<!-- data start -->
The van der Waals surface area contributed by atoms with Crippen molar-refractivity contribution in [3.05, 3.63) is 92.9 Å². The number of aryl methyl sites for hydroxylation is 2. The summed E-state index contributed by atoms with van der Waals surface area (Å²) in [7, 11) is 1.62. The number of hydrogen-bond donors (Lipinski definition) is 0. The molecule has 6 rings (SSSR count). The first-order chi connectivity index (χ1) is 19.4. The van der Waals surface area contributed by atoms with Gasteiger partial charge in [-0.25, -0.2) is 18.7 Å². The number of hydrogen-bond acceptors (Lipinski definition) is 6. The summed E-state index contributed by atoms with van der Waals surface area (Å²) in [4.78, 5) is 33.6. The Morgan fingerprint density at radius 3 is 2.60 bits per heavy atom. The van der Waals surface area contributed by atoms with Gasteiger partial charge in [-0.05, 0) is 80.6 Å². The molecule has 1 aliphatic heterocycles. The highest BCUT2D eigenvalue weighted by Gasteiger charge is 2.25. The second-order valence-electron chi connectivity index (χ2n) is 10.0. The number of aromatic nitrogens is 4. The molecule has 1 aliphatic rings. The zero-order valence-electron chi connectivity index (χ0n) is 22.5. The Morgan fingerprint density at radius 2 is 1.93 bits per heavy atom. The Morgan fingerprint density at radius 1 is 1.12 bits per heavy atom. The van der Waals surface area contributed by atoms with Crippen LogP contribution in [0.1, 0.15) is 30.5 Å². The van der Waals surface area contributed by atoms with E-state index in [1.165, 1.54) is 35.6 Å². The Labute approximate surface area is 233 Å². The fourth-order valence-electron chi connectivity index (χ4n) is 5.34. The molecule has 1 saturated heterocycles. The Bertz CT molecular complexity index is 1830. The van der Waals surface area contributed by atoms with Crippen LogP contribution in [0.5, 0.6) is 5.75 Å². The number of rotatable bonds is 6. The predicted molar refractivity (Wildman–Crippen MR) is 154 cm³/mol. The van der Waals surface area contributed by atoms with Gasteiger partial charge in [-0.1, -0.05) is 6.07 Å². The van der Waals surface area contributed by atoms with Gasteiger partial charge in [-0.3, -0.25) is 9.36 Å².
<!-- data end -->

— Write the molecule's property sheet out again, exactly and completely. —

The van der Waals surface area contributed by atoms with Crippen molar-refractivity contribution in [3.05, 3.63) is 92.9 Å². The number of aryl methyl sites for hydroxylation is 2. The summed E-state index contributed by atoms with van der Waals surface area (Å²) in [7, 11) is 1.62. The number of hydrogen-bond donors (Lipinski definition) is 0. The molecule has 6 rings (SSSR count). The first-order chi connectivity index (χ1) is 19.4. The van der Waals surface area contributed by atoms with Gasteiger partial charge in [-0.25, -0.2) is 18.7 Å². The number of hydrogen-bond acceptors (Lipinski definition) is 6. The summed E-state index contributed by atoms with van der Waals surface area (Å²) in [4.78, 5) is 33.6. The Morgan fingerprint density at radius 3 is 2.60 bits per heavy atom. The van der Waals surface area contributed by atoms with Gasteiger partial charge in [-0.05, 0) is 80.6 Å². The molecule has 1 aliphatic heterocycles. The highest BCUT2D eigenvalue weighted by Gasteiger charge is 2.25. The second-order valence-electron chi connectivity index (χ2n) is 10.0. The number of aromatic nitrogens is 4. The molecule has 1 aliphatic rings. The zero-order valence-electron chi connectivity index (χ0n) is 22.5. The Morgan fingerprint density at radius 2 is 1.93 bits per heavy atom. The Morgan fingerprint density at radius 1 is 1.12 bits per heavy atom. The van der Waals surface area contributed by atoms with Crippen LogP contribution in [0.1, 0.15) is 30.5 Å². The van der Waals surface area contributed by atoms with E-state index in [1.165, 1.54) is 35.6 Å². The Labute approximate surface area is 233 Å². The fourth-order valence-electron chi connectivity index (χ4n) is 5.34. The molecule has 1 saturated heterocycles. The Bertz CT molecular complexity index is 1830. The van der Waals surface area contributed by atoms with Crippen LogP contribution in [0.5, 0.6) is 5.75 Å². The number of rotatable bonds is 6. The predicted molar refractivity (Wildman–Crippen MR) is 154 cm³/mol. The van der Waals surface area contributed by atoms with Gasteiger partial charge in [-0.1, -0.05) is 6.07 Å². The van der Waals surface area contributed by atoms with Gasteiger partial charge in [-0.3, -0.25) is 9.36 Å².